|Common Name||Guam Swiftlet|
|Range||Guam as well as in Saipan and Aguiguan in the Northern Mariana Islands, and is locally extinct on Rota and Tinian.|
It was formerly lumped with the island swiftlet (Aerodramus inquietus).
The swiftlet is about 11 cm in length with a dark grey-brown head and upperparts. Its throat and upper breast are grey-white with the rest of the underparts darker grey. The tail has a shallow fork and the plumage lacks gloss.
Distribution and Habitat
The swiftlet is found in Guam as well as in Saipan and Aguiguan in the Northern Mariana Islands, and is locally extinct on Rota and Tinian. It was also introduced successfully to Oahu in the Hawaiian Islands in the early 1960s, though the population there remains small. Its natural habitats are tropical moist lowland forests, mangroves and grassland.
In its natural range the swiftlet builds shallow nests high on the interior walls and ceilings of limestone caves, including sites in zones of complete darkness, in colonies of a few to several hundred birds. A single egg constitutes a clutch, but the birds may breed more than once a year. The swiftlets utter twittering and chirping sounds as well as the echolocation clicks used to navigate inside the nesting and roosting caves. Most birds in a colony leave their cave at dawn to forage, returning at sunset to roost. They are aerial feeders that capture small insects in flight over forests and other vegetation.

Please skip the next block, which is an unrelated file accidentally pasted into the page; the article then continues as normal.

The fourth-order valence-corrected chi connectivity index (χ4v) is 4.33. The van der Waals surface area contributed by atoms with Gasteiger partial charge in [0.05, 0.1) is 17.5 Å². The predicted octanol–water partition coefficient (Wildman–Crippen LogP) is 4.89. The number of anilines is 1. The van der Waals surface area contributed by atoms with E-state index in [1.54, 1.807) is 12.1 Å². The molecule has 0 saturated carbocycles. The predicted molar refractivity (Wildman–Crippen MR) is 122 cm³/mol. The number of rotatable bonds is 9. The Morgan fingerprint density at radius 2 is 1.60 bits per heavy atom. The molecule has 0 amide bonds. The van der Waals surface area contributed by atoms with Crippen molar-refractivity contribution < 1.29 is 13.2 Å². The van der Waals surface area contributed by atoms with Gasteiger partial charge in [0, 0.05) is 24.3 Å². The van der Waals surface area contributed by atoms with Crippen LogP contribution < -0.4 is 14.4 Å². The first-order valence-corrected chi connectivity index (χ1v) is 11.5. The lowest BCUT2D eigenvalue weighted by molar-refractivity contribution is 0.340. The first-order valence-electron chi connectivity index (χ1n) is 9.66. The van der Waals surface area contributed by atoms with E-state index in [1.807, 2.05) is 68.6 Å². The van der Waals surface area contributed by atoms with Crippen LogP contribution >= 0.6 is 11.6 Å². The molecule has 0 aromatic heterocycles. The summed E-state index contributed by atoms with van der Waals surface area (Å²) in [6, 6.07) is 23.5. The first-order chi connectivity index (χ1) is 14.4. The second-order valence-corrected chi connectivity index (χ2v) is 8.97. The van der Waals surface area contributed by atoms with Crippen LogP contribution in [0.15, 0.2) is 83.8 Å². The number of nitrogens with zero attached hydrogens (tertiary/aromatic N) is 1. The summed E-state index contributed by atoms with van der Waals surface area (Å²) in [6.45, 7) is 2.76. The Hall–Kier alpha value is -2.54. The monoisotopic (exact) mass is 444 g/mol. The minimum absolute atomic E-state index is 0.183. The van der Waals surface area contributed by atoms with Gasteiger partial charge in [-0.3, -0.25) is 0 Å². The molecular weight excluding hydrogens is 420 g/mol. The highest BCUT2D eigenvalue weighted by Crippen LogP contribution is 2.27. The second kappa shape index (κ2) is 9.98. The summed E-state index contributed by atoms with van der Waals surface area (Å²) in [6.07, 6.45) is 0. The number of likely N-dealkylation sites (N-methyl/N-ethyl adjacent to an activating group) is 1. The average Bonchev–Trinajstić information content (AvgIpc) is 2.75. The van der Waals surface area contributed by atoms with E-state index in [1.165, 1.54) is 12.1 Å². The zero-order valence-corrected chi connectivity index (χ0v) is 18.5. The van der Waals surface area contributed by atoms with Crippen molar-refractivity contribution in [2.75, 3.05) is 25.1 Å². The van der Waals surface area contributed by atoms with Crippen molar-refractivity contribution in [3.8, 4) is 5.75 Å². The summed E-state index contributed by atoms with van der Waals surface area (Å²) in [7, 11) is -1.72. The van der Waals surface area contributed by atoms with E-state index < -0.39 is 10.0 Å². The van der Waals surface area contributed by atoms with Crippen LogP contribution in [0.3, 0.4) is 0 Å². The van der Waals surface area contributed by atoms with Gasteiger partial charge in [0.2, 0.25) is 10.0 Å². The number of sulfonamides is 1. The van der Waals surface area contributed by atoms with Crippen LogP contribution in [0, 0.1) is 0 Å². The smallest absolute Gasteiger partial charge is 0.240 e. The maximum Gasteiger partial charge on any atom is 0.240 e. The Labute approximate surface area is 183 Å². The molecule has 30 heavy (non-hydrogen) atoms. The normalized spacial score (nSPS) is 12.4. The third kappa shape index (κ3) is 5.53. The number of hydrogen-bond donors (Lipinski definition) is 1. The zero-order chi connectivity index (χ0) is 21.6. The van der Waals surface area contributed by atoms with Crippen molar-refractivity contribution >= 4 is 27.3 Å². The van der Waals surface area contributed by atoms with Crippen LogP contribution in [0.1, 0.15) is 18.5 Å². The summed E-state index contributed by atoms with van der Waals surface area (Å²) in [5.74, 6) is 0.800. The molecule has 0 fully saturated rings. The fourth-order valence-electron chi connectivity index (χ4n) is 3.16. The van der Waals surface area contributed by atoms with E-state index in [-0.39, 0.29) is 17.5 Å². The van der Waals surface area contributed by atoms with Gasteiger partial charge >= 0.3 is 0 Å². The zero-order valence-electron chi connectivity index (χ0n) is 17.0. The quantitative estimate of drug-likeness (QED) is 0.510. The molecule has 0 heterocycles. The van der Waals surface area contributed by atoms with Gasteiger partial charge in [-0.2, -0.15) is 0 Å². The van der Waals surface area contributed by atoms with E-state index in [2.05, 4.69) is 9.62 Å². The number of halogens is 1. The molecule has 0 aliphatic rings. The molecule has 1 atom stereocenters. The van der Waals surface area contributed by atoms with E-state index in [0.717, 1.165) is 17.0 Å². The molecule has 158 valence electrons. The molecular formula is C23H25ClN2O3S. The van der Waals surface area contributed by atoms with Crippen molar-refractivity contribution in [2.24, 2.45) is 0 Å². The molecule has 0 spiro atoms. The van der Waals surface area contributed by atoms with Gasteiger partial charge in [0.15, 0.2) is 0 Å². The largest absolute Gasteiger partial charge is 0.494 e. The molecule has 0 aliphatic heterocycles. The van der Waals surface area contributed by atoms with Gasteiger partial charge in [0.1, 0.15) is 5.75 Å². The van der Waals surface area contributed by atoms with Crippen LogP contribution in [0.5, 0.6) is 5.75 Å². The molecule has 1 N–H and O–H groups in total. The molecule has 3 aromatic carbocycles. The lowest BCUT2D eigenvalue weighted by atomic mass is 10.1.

Status and Conservation
The Mariana swiftlet is considered to be Endangered. The population on Guam declined because of predation by brown tree snakes and the use of agricultural pesticides, though it is believed to have subsequently increased to an estimated 900 individuals in 2006. The population on Saipan was estimated in 2005 to consist of about 5400 individuals, though this is expected to decline substantially following the establishment of brown tree snakes on the island. The estimated size of the Aguiguan population is about 400. The single known breeding colony on Oahu was estimated in 1997 to contain a minimum of 17 breeding pairs. Proposed conservation measures include continued population monitoring and limiting cave disturbance, the eradication of tree snakes on Saipan, the control of introduced mud dauber wasps and cockroaches where they damage nests, and the reintroduction of birds to Rota whence they were extirpated in the 1970s.